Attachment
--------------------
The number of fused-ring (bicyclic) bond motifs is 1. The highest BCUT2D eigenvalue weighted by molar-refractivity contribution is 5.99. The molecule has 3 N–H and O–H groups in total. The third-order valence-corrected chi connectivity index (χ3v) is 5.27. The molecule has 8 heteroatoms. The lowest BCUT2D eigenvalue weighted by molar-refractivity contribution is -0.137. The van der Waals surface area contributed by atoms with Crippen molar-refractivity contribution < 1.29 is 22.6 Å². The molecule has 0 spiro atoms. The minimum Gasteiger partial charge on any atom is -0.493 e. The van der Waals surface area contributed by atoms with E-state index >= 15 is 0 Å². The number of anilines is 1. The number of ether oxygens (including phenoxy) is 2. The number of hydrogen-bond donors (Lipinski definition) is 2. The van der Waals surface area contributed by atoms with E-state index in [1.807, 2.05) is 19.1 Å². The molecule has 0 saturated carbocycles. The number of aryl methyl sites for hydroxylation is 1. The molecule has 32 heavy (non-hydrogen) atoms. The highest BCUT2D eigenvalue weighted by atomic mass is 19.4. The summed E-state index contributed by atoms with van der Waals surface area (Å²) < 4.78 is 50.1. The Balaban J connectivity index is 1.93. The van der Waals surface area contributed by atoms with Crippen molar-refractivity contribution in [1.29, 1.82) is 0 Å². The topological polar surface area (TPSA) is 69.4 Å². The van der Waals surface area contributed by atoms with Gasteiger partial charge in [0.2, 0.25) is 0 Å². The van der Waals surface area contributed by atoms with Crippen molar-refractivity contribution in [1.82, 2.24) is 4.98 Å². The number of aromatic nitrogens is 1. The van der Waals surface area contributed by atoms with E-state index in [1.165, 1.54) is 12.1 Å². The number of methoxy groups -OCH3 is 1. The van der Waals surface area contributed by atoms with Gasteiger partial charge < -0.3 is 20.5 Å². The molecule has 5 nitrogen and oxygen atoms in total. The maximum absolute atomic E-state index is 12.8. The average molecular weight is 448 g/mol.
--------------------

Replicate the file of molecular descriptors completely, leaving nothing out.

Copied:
The number of fused-ring (bicyclic) bond motifs is 1. The highest BCUT2D eigenvalue weighted by molar-refractivity contribution is 5.99. The molecule has 3 N–H and O–H groups in total. The third-order valence-corrected chi connectivity index (χ3v) is 5.27. The molecule has 8 heteroatoms. The lowest BCUT2D eigenvalue weighted by molar-refractivity contribution is -0.137. The van der Waals surface area contributed by atoms with Crippen molar-refractivity contribution < 1.29 is 22.6 Å². The molecule has 0 spiro atoms. The minimum Gasteiger partial charge on any atom is -0.493 e. The van der Waals surface area contributed by atoms with E-state index >= 15 is 0 Å². The number of anilines is 1. The number of ether oxygens (including phenoxy) is 2. The number of hydrogen-bond donors (Lipinski definition) is 2. The van der Waals surface area contributed by atoms with E-state index in [1.807, 2.05) is 19.1 Å². The molecule has 0 saturated carbocycles. The number of aryl methyl sites for hydroxylation is 1. The molecule has 32 heavy (non-hydrogen) atoms. The highest BCUT2D eigenvalue weighted by atomic mass is 19.4. The summed E-state index contributed by atoms with van der Waals surface area (Å²) < 4.78 is 50.1. The Balaban J connectivity index is 1.93. The van der Waals surface area contributed by atoms with Crippen molar-refractivity contribution in [1.29, 1.82) is 0 Å². The topological polar surface area (TPSA) is 69.4 Å². The van der Waals surface area contributed by atoms with Gasteiger partial charge in [0.2, 0.25) is 0 Å². The van der Waals surface area contributed by atoms with Crippen molar-refractivity contribution in [1.82, 2.24) is 4.98 Å². The number of aromatic nitrogens is 1. The van der Waals surface area contributed by atoms with E-state index in [1.165, 1.54) is 12.1 Å². The number of methoxy groups -OCH3 is 1. The van der Waals surface area contributed by atoms with Gasteiger partial charge < -0.3 is 20.5 Å². The molecule has 5 nitrogen and oxygen atoms in total. The maximum absolute atomic E-state index is 12.8. The average molecular weight is 448 g/mol.